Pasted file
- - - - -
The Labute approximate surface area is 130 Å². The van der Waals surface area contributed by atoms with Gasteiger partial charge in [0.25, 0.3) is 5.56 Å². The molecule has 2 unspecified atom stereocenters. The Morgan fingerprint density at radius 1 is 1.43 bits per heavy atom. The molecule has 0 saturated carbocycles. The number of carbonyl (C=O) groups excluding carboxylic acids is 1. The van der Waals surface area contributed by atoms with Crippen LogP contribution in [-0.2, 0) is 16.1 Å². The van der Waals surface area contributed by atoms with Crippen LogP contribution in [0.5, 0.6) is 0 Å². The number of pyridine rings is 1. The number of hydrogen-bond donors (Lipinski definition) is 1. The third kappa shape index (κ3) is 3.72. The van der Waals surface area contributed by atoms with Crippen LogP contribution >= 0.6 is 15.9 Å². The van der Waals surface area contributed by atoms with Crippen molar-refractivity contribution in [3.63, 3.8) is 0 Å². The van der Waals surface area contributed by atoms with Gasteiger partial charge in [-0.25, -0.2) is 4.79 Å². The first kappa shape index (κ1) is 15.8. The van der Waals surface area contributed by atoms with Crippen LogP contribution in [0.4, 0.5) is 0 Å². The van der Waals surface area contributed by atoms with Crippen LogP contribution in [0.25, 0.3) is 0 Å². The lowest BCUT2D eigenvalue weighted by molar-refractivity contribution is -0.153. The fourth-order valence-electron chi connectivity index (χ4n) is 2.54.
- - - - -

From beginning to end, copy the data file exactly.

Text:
The Labute approximate surface area is 130 Å². The van der Waals surface area contributed by atoms with Gasteiger partial charge in [0.25, 0.3) is 5.56 Å². The molecule has 2 unspecified atom stereocenters. The Morgan fingerprint density at radius 1 is 1.43 bits per heavy atom. The molecule has 0 saturated carbocycles. The number of carbonyl (C=O) groups excluding carboxylic acids is 1. The van der Waals surface area contributed by atoms with Crippen LogP contribution in [-0.2, 0) is 16.1 Å². The van der Waals surface area contributed by atoms with Crippen LogP contribution in [0.5, 0.6) is 0 Å². The number of pyridine rings is 1. The number of hydrogen-bond donors (Lipinski definition) is 1. The third kappa shape index (κ3) is 3.72. The van der Waals surface area contributed by atoms with Crippen LogP contribution >= 0.6 is 15.9 Å². The van der Waals surface area contributed by atoms with Crippen molar-refractivity contribution in [3.63, 3.8) is 0 Å². The van der Waals surface area contributed by atoms with Gasteiger partial charge in [-0.25, -0.2) is 4.79 Å². The first kappa shape index (κ1) is 15.8. The van der Waals surface area contributed by atoms with Crippen LogP contribution in [0.4, 0.5) is 0 Å². The van der Waals surface area contributed by atoms with Crippen LogP contribution in [0.25, 0.3) is 0 Å². The lowest BCUT2D eigenvalue weighted by molar-refractivity contribution is -0.153. The fourth-order valence-electron chi connectivity index (χ4n) is 2.54.